PITTSBURGH, June 15, 2007 - For the first time, the University of Pittsburgh ranked first among U.S. academic medical centers and hospitals for heart disease and stroke research funding from the American Heart Association (AHA). The total amount of AHA funding for 2006 was $8,949,945.
The University of Pittsburgh prides itself on recruiting prolific researchers, scientists and clinicians who are dedicated to elucidating the fundamental causes of heart disease. I am most proud of Dr. Barry London, chief of cardiology and director of the UPMC Cardiovascular Institute (CVI) and his team of cardiologists and scientists who advance our mission at both the laboratory bench and patients bedside, ultimately helping patients lead better, healthier lives, says Arthur S. Levine, M.D., senior vice chancellor for the health sciences and dean, University of Pittsburgh School of Medicine.
The Cardiovascular Institute has a strong foundation of both clinical and basic science research. For example, at any one time, the CVI faculty trains 30 general cardiology fellows (10 per year for 3 years), as well as subspecialty clinical fellows in interventional cardiology, electrophysiology, congestive heart failure, transplantation, and heart imaging. Additionally, a variety of specialized research fellowships concentrating in molecular genetics, molecular imaging techniques, and clinical epidemiology are performed by trainees committed to academic and investigative careers. CVI researchers are principal investigators on more than 20 grants from both the AHA and the National Institutes of Health, in addition to dozens of other clinical and translational trials funded by other foundations and industry.
For a complete list of awards to the University of Pittsburgh, including various schools, departments and divisions, visit the AHA website at www.americanheart.org and click on the science and professional link and again on the research link. The AHAs list of awardees is mentioned in alphabetical order by institution. The complete list of the University of Pittsburgh awardees begins on page 91 and ends on page 97.
The American Heart Associations generous funding is a testament to their commitment to understanding the mechanisms that contribute to heart disease, commented Barry London, M.D., Ph.D., Harry S. Tack Professor of Medicine and director of the UPMC Cardiovascular Institute. These funds will help our junior investigators, in particular, to push forward with their important research that may someday lead to effective therapies for patients. Studies by junior investigators focus on the genetics of congestive heart failure and sudden death, racial differences in the presentation of coronary artery disease, and the role of the appetite-regulating hormone leptin in heart disease.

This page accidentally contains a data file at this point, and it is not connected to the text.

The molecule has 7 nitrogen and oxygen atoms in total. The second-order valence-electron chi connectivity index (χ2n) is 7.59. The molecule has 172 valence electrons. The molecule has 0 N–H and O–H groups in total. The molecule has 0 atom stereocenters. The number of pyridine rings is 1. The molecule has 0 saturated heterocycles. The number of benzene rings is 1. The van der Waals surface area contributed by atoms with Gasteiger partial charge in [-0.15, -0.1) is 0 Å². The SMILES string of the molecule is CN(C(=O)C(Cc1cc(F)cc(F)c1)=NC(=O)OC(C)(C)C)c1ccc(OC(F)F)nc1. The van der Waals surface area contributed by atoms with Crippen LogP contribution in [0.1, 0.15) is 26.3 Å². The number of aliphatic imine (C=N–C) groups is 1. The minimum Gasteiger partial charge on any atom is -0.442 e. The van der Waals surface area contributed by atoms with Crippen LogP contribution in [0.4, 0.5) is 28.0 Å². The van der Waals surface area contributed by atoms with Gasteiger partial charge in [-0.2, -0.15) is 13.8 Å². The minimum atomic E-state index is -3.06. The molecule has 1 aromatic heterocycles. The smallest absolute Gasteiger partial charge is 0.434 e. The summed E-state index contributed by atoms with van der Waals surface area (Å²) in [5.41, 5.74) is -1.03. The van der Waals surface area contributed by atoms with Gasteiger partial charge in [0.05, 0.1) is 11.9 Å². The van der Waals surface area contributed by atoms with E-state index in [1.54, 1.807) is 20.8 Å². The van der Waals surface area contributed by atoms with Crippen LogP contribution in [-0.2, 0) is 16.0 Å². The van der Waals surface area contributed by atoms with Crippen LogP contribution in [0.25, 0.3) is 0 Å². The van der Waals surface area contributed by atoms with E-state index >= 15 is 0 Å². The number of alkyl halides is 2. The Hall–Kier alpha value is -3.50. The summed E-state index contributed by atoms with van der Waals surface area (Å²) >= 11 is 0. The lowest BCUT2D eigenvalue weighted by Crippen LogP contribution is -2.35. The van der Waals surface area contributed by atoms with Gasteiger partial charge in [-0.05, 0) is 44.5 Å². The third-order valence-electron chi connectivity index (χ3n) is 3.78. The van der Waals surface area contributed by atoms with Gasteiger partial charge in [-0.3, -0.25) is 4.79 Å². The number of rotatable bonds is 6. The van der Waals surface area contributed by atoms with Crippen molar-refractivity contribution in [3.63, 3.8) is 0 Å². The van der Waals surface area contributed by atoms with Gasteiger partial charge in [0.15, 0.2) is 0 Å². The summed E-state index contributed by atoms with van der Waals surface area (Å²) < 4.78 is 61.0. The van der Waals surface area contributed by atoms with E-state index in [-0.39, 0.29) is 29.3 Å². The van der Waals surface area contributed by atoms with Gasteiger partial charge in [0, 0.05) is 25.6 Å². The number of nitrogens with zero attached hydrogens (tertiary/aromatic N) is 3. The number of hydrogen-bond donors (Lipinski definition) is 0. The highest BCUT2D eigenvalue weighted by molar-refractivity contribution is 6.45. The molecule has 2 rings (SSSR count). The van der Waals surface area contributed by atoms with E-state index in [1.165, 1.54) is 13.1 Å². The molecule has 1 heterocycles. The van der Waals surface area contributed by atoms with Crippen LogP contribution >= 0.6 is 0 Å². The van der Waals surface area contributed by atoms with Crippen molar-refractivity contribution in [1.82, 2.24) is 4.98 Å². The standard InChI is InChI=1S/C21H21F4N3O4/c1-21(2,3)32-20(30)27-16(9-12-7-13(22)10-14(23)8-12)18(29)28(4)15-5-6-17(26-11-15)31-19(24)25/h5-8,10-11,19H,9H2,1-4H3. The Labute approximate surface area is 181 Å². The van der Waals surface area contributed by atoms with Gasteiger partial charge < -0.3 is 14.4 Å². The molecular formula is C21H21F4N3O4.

On the clinical side, the UPMC Cardiovascular Institute provides many services for patients with various forms of heart disease. With more than 80 cardiologists serving at 22 locations in western Pennsylvania, the Cardiovascular Institutes clinical services include the womens heart program, advanced cardiac imaging, cardiac catheterization, preventive and rehabilitative cardiology, the advanced heart failure center, the cardiac electrophysiology program, the cardiovascular genetics center, and the newly established acute cardiogenic shock center, which aims to be the cardiac safety net for the region for patients with acute heart failure.
For more information about the Cardiovascular Institute, go to http://www.upmc.com/services/cardiacservices
To schedule an appointment with a cardiologist at CVI, call toll-free 1-800-533-UPMC (8762), option 1, or 412-647-6000.